It’s one thing to go to the theater and enjoy yourself. There’s certainly nothing wrong with that. But it’s a far more transcendent joy to revel as the actors and actresses have even more fun than you.
So it is for WSC Avant Bard’s production of Orlando.
The play opens in Elizabethan England. There, the carefree frolics of a young nobleman (a boy, really) named Orlando (Sara Barker) are interrupted as Queen Elizabeth I (Mario Baldessari) asks him to attend her at court. The Queen’s invitation is less monarchial honor, though, and more entrapment as it quickly becomes clear that her interest in Orlando is…well, exactly what it looks like.
But Orlando is only too excited to attend to her wishes. He is both a romantic and an adventurous spirit, at one moment declaring an intense desire to “chop the head off an infidel” and the next, struggling to poetically capture the beauty of an old oak tree. This is Peter Pan, but with a lustful appetite. Orlando is playing the role of a man at court in the company of an adoring Queen and, despite the significant age gap between them, he is entirely thrilled to enjoy the ride.
Orlando’s adventurous spirit gets the best of him, however, as the beautiful (and far more age-appropriate) Sasha (Amanda Forstrom) steals his heart. Sasha is ostensibly a Russian princess and her zest for life is on par with Orlando’s. She’s passionate and sexy, and it looks like it really might work out until she runs off for a dalliance with a Russian sea captain.
Poor, poor Orlando.
Thankfully, he has plenty of time to heal, as Orlando is not at all constrained by the limits of a single lifetime. The play carries from the 16th century through the 19th century, with Orlando aging slowly as the centuries pass. The result gives the play a fantastical air, allowing the audience to suspend reality and more importantly watch our hero mature and adapt through the ages.
It’s worth noting at this point that Orlando is playwright Sarah Ruhl’s adaptation of Virginia Woolf’s novel (yes, novel) “Orlando: a Biography.” The work is understood as being partially based on Woolf’s lover Vita Sackville-West, which offers a telling backdrop for the gender play that defines the work.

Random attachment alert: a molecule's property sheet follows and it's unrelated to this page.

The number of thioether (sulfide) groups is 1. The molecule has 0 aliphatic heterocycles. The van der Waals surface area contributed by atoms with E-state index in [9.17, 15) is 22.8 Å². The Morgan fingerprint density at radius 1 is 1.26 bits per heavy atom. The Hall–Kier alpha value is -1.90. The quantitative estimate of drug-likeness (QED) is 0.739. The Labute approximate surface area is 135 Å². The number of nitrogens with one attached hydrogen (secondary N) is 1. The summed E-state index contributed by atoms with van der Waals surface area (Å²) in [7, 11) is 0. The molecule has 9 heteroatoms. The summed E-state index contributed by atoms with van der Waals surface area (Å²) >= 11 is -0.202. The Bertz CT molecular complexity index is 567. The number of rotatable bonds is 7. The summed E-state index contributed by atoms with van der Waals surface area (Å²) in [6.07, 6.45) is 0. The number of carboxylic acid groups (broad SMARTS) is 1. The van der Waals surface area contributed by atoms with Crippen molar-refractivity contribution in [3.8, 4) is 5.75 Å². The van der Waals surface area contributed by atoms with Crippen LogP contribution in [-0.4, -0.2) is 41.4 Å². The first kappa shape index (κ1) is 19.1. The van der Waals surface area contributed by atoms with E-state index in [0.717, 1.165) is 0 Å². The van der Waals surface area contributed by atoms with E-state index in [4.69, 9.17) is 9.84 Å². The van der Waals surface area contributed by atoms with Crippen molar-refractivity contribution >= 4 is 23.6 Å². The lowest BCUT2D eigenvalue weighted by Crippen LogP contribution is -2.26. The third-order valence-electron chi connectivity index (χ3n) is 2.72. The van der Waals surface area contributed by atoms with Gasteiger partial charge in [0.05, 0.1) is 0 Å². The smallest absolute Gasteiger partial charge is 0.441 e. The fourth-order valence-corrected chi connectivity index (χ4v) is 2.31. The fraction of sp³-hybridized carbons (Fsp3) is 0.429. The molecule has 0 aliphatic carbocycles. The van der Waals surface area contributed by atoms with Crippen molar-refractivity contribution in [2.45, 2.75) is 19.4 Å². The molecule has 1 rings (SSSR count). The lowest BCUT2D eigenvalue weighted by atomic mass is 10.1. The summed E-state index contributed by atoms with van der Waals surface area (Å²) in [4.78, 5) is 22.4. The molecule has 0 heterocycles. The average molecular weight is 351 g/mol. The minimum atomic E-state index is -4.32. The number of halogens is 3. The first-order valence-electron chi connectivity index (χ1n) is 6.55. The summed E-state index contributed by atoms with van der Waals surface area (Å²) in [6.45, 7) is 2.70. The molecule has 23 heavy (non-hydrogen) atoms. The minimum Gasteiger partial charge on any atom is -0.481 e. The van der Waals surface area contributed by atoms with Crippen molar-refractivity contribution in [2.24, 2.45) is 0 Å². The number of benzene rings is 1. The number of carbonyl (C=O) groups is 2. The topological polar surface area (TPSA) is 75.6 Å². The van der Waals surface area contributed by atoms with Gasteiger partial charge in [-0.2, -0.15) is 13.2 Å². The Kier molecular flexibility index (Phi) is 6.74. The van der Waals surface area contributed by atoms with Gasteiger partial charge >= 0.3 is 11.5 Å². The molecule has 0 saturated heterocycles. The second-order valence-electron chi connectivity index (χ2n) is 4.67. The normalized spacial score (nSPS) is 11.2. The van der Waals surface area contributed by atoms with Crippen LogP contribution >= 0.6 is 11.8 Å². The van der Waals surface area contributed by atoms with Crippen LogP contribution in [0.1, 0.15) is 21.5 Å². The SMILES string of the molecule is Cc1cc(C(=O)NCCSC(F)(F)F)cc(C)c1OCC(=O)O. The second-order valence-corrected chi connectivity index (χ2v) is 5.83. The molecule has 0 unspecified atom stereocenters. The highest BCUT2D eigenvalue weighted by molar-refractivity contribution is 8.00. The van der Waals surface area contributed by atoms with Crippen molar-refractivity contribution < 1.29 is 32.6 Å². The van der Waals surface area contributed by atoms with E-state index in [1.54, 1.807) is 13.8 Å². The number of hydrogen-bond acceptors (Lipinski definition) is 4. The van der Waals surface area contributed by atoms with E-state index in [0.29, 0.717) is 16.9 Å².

Orlando, masterfully played by Sara Barker, is ambiguously gendered. When the play opens Orlando is clearly male, but as the work progresses so, too, does Orlando. When Orlando awakens as a woman following a mysterious transformation, she is understandably surprised. But Orlando is also surprisingly comfortable with the result, wearing her new skin like a long-forgotten overcoat that still fits just right.
There are immediate drawbacks and advantages for Orlando to navigate, what she calls “the penalties and privileges of her position.” No longer free to gallivant through the forest or chop the head off an infidel without rebuke, Orlando quickly learns the social realities of 16th – 19th century womanhood. At times, she stumbles. At others, she revels. The specifics I’ll leave for you to discover.
But enough about this exquisite piece of art. Let’s talk about men dressed in drag!
This is where Orlando’s chorus comes in. Mario Baldessari, Andrew Ferlo and Jay Hardee are a brilliant comedic trio. Through rapid costume changes they play Orlando’s handmaids and handmen, a queen, various lovers and, at one point, an automobile. In drag, these three channel the comedic stylings of Monty Python or Kids in the Hall. They’re funny and engaging throughout, rounding any sharp edges that might otherwise mark the work.
The solid effort doesn’t stop there. Amanda Forstrom is dashing as Sasha, skating across the stage and winning the audience with her saucy Russian accent. I’d also be remiss if Scenic Designer Steven Royal and Costume Designer Debra Kim Sivigny were left out for making extraordinary use of limited space and giving 5 actors the tools to portray an endless array of characters.
Closes March 24, 2014
Theatre on the Run
3700 South Four Mile Run Drive
2 hours with 1 intermission
Thursdays thru Sundays
Details and Tickets
And then there’s Orlando. Through the sometimes mirthful, always exuberant performance by Sara Barker, Orlando comes alive. Orlando is, let’s be honest, an angsty rich kid facing an internal struggle. It would be easy to lose the bigger picture if delivered poorly. But Barker’s portrayal is wholly self-aware. The result leaves the audience sympathetic, firmly rooting for the protagonist, but also laughing and well entertained.
The gender play that marks the work is also respectful and thought provoking, and both the playwright and Director Amber Jackson deserve praise on that note. There are times – many times – when the work is funny. That’s good. Mario Baldessari as a lusty Queen Elizabeth is funny, and people should laugh. But the comedy is accented with notes of thoughtful introspection too on a serious and timely subject, and that’s a job well done all around.
The result is a play that lets you take from it what you will. If guys in drag give you a chuckle, well, there’s plenty of that. Enjoy! But if you’re up for a spirited exploration of gender identification, Orlando delivers on that as well.
Get thee to Avant Bard’s “Orlando,” before the century slips away.
Chris Klimek . City Paper
Celia Wren . Washington Post
Andrew White . BroadwayWorld
Missy Frederick . Washingtonian
Robert Michael Oliver . MDTheatreGuide
David Siegel . ShowBizRadio
Sophia Howes . DCMetroTheaterArts